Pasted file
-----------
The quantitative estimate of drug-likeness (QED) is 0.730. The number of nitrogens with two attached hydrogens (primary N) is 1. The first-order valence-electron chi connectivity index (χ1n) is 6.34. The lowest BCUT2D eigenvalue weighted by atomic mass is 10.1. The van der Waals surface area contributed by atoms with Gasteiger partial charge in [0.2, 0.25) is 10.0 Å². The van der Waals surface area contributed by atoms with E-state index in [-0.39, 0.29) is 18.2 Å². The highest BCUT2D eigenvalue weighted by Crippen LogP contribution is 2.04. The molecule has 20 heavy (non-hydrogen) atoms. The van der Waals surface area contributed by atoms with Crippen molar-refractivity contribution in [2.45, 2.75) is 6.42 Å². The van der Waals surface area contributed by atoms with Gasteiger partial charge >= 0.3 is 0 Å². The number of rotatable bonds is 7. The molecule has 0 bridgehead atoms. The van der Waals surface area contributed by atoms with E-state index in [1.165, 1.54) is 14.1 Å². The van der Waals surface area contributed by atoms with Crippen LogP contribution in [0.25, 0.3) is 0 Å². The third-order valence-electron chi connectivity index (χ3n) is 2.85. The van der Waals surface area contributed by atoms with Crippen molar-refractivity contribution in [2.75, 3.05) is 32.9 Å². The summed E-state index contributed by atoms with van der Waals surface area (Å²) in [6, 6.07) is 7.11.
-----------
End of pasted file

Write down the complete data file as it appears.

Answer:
The quantitative estimate of drug-likeness (QED) is 0.730. The number of nitrogens with two attached hydrogens (primary N) is 1. The first-order valence-electron chi connectivity index (χ1n) is 6.34. The lowest BCUT2D eigenvalue weighted by atomic mass is 10.1. The van der Waals surface area contributed by atoms with Gasteiger partial charge in [0.2, 0.25) is 10.0 Å². The van der Waals surface area contributed by atoms with E-state index in [-0.39, 0.29) is 18.2 Å². The highest BCUT2D eigenvalue weighted by Crippen LogP contribution is 2.04. The molecule has 20 heavy (non-hydrogen) atoms. The van der Waals surface area contributed by atoms with Crippen molar-refractivity contribution in [2.45, 2.75) is 6.42 Å². The van der Waals surface area contributed by atoms with Gasteiger partial charge >= 0.3 is 0 Å². The number of rotatable bonds is 7. The molecule has 0 bridgehead atoms. The van der Waals surface area contributed by atoms with E-state index in [1.165, 1.54) is 14.1 Å². The van der Waals surface area contributed by atoms with Crippen LogP contribution in [0.25, 0.3) is 0 Å². The third-order valence-electron chi connectivity index (χ3n) is 2.85. The van der Waals surface area contributed by atoms with Crippen molar-refractivity contribution in [2.75, 3.05) is 32.9 Å². The summed E-state index contributed by atoms with van der Waals surface area (Å²) in [6, 6.07) is 7.11.